Weekly Currency Roundup
March 20-24, 2011
This week attention turned to the euro zone with the sovereign debt issues again coming to the forefront. The euro rebounded from an early fall on Thursday on Middle East and sovereign buying, with worries over Portugal's political crisis and the health of the Spanish banking system increasingly factored in to the currency. Still, traders say rallies are likely to be shallow and the euro will struggle to rise past option barriers around $1.4250, the level it hit on Tuesday for the first time since early November. The euro was up about 0.3 percent on the day at $1.4125 after slipping to a low of $1.4049 in early European dealing following Moody's announcement that it had downgraded 30 Spanish banks by one or more notches, though notably not the biggest players, Santander and BBVA. Adding to the euro's woes, Portugal's prime minister quit on Wednesday after parliament rejected his government's latest austerity measures, increasing the chances that the country will need a bailout. Market participants said the currency was growing resilient in the face of a string of bad news, though this may not be a positive development. The dollar index, which measures the dollar's value against a basket of currencies, was steady at 75.826, clinging to the gains it made on Wednesday. Against the yen, the dollar held steady from late US trade at 81.00 yen. Market players are wary that Japan may intervene further to sell the yen if the dollar drops below 80 yen, and especially if such a move occurs in volatile trade as was the case last week, when the yen hit a post-war record high of 76.25 to the dollar in the wake of a devastating earthquake and tsunami and a nuclear crisis.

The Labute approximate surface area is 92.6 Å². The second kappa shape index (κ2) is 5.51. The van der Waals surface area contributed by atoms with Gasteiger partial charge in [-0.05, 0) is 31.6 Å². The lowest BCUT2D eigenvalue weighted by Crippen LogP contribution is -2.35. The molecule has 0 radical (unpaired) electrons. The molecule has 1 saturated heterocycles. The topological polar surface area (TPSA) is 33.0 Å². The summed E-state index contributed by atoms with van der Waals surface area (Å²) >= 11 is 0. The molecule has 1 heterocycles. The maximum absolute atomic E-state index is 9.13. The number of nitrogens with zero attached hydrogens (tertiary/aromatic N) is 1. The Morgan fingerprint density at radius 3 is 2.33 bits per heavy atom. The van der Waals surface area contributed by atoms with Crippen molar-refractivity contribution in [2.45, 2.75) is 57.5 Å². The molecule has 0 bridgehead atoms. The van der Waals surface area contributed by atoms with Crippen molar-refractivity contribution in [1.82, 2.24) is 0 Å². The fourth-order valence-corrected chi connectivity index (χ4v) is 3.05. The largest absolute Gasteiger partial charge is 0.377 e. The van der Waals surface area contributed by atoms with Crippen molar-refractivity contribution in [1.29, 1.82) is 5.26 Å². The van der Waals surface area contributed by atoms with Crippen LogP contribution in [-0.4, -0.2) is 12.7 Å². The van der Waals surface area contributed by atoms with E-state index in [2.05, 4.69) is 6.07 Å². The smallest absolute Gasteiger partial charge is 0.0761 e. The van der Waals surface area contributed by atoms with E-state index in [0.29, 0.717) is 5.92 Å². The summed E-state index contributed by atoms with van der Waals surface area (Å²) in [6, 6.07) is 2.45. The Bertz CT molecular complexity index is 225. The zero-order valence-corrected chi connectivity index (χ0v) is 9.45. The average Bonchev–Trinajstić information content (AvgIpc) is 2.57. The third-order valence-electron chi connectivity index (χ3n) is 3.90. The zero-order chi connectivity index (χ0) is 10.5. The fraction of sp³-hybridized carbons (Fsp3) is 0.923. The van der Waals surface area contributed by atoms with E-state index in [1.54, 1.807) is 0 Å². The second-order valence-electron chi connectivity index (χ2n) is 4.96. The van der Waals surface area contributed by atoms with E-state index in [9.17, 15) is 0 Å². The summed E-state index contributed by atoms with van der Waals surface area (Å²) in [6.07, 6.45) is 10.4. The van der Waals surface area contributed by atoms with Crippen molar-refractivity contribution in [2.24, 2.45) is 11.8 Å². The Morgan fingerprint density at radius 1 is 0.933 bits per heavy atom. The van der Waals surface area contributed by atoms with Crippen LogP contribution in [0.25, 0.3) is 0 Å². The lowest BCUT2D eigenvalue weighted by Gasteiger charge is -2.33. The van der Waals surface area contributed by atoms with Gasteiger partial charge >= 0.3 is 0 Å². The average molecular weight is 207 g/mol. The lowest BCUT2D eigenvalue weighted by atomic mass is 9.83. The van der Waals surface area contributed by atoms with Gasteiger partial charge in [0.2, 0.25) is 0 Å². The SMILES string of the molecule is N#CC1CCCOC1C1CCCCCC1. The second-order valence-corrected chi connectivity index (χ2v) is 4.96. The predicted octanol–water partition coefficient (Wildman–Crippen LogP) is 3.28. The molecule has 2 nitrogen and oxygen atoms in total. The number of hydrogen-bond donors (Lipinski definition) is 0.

Local Money Market:
Call money rates stayed steady, and mostly traded in the 9-12% band.
Local Market FX:
USD/BDT rates were sharply up in the interbank market.